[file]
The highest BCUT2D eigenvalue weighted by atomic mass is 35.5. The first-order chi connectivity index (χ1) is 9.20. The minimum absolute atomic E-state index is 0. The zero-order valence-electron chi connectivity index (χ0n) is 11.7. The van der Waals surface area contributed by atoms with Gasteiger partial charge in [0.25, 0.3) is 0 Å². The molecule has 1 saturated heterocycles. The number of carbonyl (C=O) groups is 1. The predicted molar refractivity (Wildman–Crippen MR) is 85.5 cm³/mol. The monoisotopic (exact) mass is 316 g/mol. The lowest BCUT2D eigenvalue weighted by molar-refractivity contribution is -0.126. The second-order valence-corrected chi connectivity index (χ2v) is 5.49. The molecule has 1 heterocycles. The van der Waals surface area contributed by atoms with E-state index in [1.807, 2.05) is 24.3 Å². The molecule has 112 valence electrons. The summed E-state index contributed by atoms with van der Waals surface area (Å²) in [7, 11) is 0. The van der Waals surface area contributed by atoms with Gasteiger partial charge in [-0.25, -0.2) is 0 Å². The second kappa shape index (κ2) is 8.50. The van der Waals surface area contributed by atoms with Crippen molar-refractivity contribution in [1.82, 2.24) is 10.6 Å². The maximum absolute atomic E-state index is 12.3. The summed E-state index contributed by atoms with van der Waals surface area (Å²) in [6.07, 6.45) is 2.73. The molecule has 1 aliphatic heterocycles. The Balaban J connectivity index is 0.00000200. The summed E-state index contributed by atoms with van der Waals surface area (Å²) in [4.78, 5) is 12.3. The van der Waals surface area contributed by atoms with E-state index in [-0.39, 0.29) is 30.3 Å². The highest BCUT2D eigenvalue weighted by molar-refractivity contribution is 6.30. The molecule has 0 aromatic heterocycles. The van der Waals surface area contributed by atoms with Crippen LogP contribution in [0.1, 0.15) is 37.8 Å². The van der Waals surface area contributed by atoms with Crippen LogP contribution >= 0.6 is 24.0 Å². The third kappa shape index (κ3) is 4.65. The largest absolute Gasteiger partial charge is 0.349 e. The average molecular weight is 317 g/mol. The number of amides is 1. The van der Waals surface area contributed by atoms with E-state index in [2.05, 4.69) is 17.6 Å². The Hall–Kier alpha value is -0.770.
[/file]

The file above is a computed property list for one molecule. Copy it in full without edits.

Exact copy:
The highest BCUT2D eigenvalue weighted by atomic mass is 35.5. The first-order chi connectivity index (χ1) is 9.20. The minimum absolute atomic E-state index is 0. The zero-order valence-electron chi connectivity index (χ0n) is 11.7. The van der Waals surface area contributed by atoms with Gasteiger partial charge in [0.25, 0.3) is 0 Å². The molecule has 1 saturated heterocycles. The number of carbonyl (C=O) groups is 1. The predicted molar refractivity (Wildman–Crippen MR) is 85.5 cm³/mol. The monoisotopic (exact) mass is 316 g/mol. The lowest BCUT2D eigenvalue weighted by molar-refractivity contribution is -0.126. The second-order valence-corrected chi connectivity index (χ2v) is 5.49. The molecule has 1 heterocycles. The van der Waals surface area contributed by atoms with E-state index in [1.807, 2.05) is 24.3 Å². The molecule has 112 valence electrons. The summed E-state index contributed by atoms with van der Waals surface area (Å²) in [7, 11) is 0. The van der Waals surface area contributed by atoms with Gasteiger partial charge in [-0.25, -0.2) is 0 Å². The second kappa shape index (κ2) is 8.50. The van der Waals surface area contributed by atoms with Crippen molar-refractivity contribution in [1.82, 2.24) is 10.6 Å². The maximum absolute atomic E-state index is 12.3. The summed E-state index contributed by atoms with van der Waals surface area (Å²) in [6.07, 6.45) is 2.73. The molecule has 1 aliphatic heterocycles. The Balaban J connectivity index is 0.00000200. The summed E-state index contributed by atoms with van der Waals surface area (Å²) in [4.78, 5) is 12.3. The van der Waals surface area contributed by atoms with E-state index in [-0.39, 0.29) is 30.3 Å². The highest BCUT2D eigenvalue weighted by molar-refractivity contribution is 6.30. The molecule has 0 aromatic heterocycles. The van der Waals surface area contributed by atoms with Crippen LogP contribution in [0.1, 0.15) is 37.8 Å². The van der Waals surface area contributed by atoms with Crippen LogP contribution >= 0.6 is 24.0 Å². The third kappa shape index (κ3) is 4.65. The largest absolute Gasteiger partial charge is 0.349 e. The average molecular weight is 317 g/mol. The number of amides is 1. The van der Waals surface area contributed by atoms with E-state index in [2.05, 4.69) is 17.6 Å². The Hall–Kier alpha value is -0.770.